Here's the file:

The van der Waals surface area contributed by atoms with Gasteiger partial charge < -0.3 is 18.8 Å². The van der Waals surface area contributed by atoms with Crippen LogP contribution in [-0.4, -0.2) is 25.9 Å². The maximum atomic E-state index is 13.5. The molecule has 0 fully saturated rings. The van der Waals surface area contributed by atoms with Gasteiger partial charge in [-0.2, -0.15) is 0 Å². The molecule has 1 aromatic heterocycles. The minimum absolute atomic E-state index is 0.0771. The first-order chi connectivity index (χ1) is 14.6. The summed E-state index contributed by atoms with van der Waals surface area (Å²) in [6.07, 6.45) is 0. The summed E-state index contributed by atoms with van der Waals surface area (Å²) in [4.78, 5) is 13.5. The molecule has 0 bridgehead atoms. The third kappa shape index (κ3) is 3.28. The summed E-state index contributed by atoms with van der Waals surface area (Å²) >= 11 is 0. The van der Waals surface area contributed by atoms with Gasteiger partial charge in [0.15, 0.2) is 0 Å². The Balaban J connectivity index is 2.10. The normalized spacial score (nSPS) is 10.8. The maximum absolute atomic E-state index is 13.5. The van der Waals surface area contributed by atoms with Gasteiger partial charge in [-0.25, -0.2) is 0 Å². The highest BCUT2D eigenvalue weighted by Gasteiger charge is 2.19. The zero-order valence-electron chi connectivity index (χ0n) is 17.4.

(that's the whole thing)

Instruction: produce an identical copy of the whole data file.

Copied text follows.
The van der Waals surface area contributed by atoms with Gasteiger partial charge < -0.3 is 18.8 Å². The van der Waals surface area contributed by atoms with Crippen LogP contribution in [-0.4, -0.2) is 25.9 Å². The maximum atomic E-state index is 13.5. The molecule has 0 fully saturated rings. The van der Waals surface area contributed by atoms with Gasteiger partial charge in [-0.2, -0.15) is 0 Å². The molecule has 1 aromatic heterocycles. The minimum absolute atomic E-state index is 0.0771. The first-order chi connectivity index (χ1) is 14.6. The summed E-state index contributed by atoms with van der Waals surface area (Å²) in [6.07, 6.45) is 0. The summed E-state index contributed by atoms with van der Waals surface area (Å²) in [4.78, 5) is 13.5. The molecule has 0 bridgehead atoms. The third kappa shape index (κ3) is 3.28. The summed E-state index contributed by atoms with van der Waals surface area (Å²) >= 11 is 0. The van der Waals surface area contributed by atoms with Gasteiger partial charge in [0.15, 0.2) is 0 Å². The Balaban J connectivity index is 2.10. The normalized spacial score (nSPS) is 10.8. The maximum absolute atomic E-state index is 13.5. The van der Waals surface area contributed by atoms with Gasteiger partial charge in [-0.25, -0.2) is 0 Å². The highest BCUT2D eigenvalue weighted by Gasteiger charge is 2.19. The zero-order valence-electron chi connectivity index (χ0n) is 17.4.